Bruxism is a medical condition in which people grind their teeth during sleep. This condition is surprisingly common and affects a large number of people. This teeth-grinding can lead to serious jaw pain, headaches, and even chipped enamel; however, a surprisingly large number of patients don’t go for dental treatment when facing symptoms of bruxism.
It’s important that you seek proper treatment to prevent further health issues and prevent your teeth from deteriorating. Custom mouth guards are commonly recommended by dentists for bruxism, but before you can get those mouth guards, you need to understand bruxism. Here’s all you need to know.
What Is Bruxism?
Bruxism means ‘to grind the teeth.’ It’s a common sleep disorder characterized by a repetitive jaw-muscle movement that results in grinding or clenching the teeth. Generally, bruxism occurs while we sleep, but in some cases, it can also happen when awake. This type of bruxism is called ‘Awake Bruxism.’ Bruxism not only results in severe jaw pain or headache for the patient, but the resulting noise also disturbs other people sleeping in the same room.
What Are The Causes Of Bruxism?
The leading cause of bruxism is stress. People dealing with any form of stress or PTSD can end up with Bruxism. This happens because your teeth naturally clench while you’re stressed. While you’re asleep, this clenching can convert into movement and result in teeth grinding.
Anxiety is another form of stress where people feel uneasy and fearful at all times. It follows the same mechanism as stress and results in a clenched jaw that leads to bruxism at night. In some cases, anxiety can also cause daytime bruxism.
Psychoactive substances like tobacco, alcohol, or excessive caffeine can cause bruxism. This happens because alcohol disrupts a person’s sleep cycle, altering their neurotransmitters. This leads to stressful sleep cycles leading to bruxism.
Teeth crowding is a condition in which people have a higher number of teeth in a given area. This causes jaw instability, and your jaw might not close properly. When this happens, the jaw muscles clench. In some cases, this clenching can turn into grinding, leading to bruxism.
Bruxism can be caused by an unrecognized reaction to medications. These drugs mess with your neurotransmitters, leading to stress. This stress is translated to teeth grinding. In some cases, anti-depressant causes excessive serotonergic action, which stresses the veins and causes teeth grinding.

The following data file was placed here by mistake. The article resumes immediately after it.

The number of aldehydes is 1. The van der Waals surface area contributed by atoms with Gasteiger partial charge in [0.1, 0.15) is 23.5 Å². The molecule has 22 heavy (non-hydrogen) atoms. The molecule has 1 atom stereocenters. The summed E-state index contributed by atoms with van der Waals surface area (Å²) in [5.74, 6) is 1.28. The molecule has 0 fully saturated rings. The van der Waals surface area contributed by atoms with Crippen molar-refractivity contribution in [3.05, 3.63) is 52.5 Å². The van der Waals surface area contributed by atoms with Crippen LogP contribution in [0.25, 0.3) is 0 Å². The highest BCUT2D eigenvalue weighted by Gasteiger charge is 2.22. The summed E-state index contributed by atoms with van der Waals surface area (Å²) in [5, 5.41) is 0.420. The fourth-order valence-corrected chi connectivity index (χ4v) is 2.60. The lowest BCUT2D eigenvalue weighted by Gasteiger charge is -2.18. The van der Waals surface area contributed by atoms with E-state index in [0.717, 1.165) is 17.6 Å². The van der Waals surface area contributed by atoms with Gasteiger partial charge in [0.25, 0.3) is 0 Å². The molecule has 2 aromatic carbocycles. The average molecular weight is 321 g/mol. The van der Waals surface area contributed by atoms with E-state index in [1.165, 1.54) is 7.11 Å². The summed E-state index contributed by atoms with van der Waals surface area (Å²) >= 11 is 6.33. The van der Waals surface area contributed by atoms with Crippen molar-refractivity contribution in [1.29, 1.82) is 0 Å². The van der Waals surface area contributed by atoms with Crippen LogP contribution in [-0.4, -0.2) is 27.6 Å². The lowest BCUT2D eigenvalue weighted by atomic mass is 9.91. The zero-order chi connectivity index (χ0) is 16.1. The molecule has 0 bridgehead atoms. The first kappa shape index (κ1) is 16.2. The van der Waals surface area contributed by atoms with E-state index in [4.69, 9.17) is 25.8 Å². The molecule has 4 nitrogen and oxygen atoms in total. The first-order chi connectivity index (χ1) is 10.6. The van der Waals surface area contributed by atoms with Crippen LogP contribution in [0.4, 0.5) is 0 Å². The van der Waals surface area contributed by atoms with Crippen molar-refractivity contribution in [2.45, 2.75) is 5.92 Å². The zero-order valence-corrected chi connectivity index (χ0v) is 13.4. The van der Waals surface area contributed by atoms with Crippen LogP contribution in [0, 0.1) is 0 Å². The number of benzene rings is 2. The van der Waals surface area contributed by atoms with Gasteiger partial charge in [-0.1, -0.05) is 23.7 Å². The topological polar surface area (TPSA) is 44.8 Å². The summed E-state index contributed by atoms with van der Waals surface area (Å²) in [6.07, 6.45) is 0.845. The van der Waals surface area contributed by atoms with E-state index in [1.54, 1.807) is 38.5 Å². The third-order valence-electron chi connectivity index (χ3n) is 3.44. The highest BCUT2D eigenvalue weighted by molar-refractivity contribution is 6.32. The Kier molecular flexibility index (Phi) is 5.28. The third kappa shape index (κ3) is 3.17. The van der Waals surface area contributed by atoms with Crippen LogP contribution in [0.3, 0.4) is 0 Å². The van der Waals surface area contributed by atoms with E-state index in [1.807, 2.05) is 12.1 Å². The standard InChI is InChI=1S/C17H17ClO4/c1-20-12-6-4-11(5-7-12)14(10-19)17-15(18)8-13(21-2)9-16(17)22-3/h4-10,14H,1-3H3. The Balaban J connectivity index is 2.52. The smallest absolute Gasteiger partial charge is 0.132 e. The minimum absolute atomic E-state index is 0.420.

How Does It Affect People?
Continuous teeth grinding can affect the nerve endings in your teeth, reducing their ability to handle hot or cold temperatures. As a result, your teeth will ache whenever you drink something cold or hot.
Constant teeth grinding can wear the tooth enamel, expose the tooth’s dentin, and make it vulnerable to oral diseases, cavities, and in the worst-case scenario, tooth decay. This is why it’s important to treat bruxism before it causes major damage to your oral health.
Head And Jaw Aches
When you grind your teeth each night, it exerts pressure on your jaw muscles. This can result in throbbing jaw and head pain. In the worst-case scenario, if you have chronic migraines, bruxism can trigger that too.
What Is The Cure?
Dental Mouth Guards
Using a mouth guard for jaw clenching is the most common treatment for Bruxism. These guards don’t prevent grinding, but they protect your teeth from getting damaged; however, regular mouth guards aren’t as effective, which is why dentists recommend custom night guards. You can check out our soft and durable night guard for heavy teeth grinding.
Jaw exercises can release stress and strengthen the muscles. As a result, your teeth grinding can reduce over time. The simplest jaw exercise is to clench your jaw and slowly move it forward and backward. This will release built-up tension in your jaw.
Teeth grinding happens due to clenched muscles. Taking muscle relaxants will prevent your muscles from being stressed; however, you must consult your dentist before taking any muscle relaxant to prevent any adverse effects.
Too much stress and anxiety increases bruxism and leads to poor overall health. It’s a good idea to seek mental health help and take prescribed medication to manage your stress. This will automatically improve your lifestyle while decreasing symptoms of bruxism.
Get Custom Mouthguard For Bruxism From Clear Comfort Night Guards
Most dentists recommend using a nightguard for Bruxism. With Clear Comfort Night Guards, you can get custom-made night guards to manage your Bruxism. Our night guards for teeth grinding are made from soft and hard materials for your comfort at night as well as ultra-thin materials for people dealing with daytime bruxism.
We ensure premium quality and exceptional services to our customers so you can get a peaceful night’s sleep. Although we offer the highest quality, custom-made night guards, our aim is for our teeth guards to be available to our customers at an affordable price. All of our materials are approved by the FDA. So get yourself a custom mouthguard and get in touch with us by visiting our website.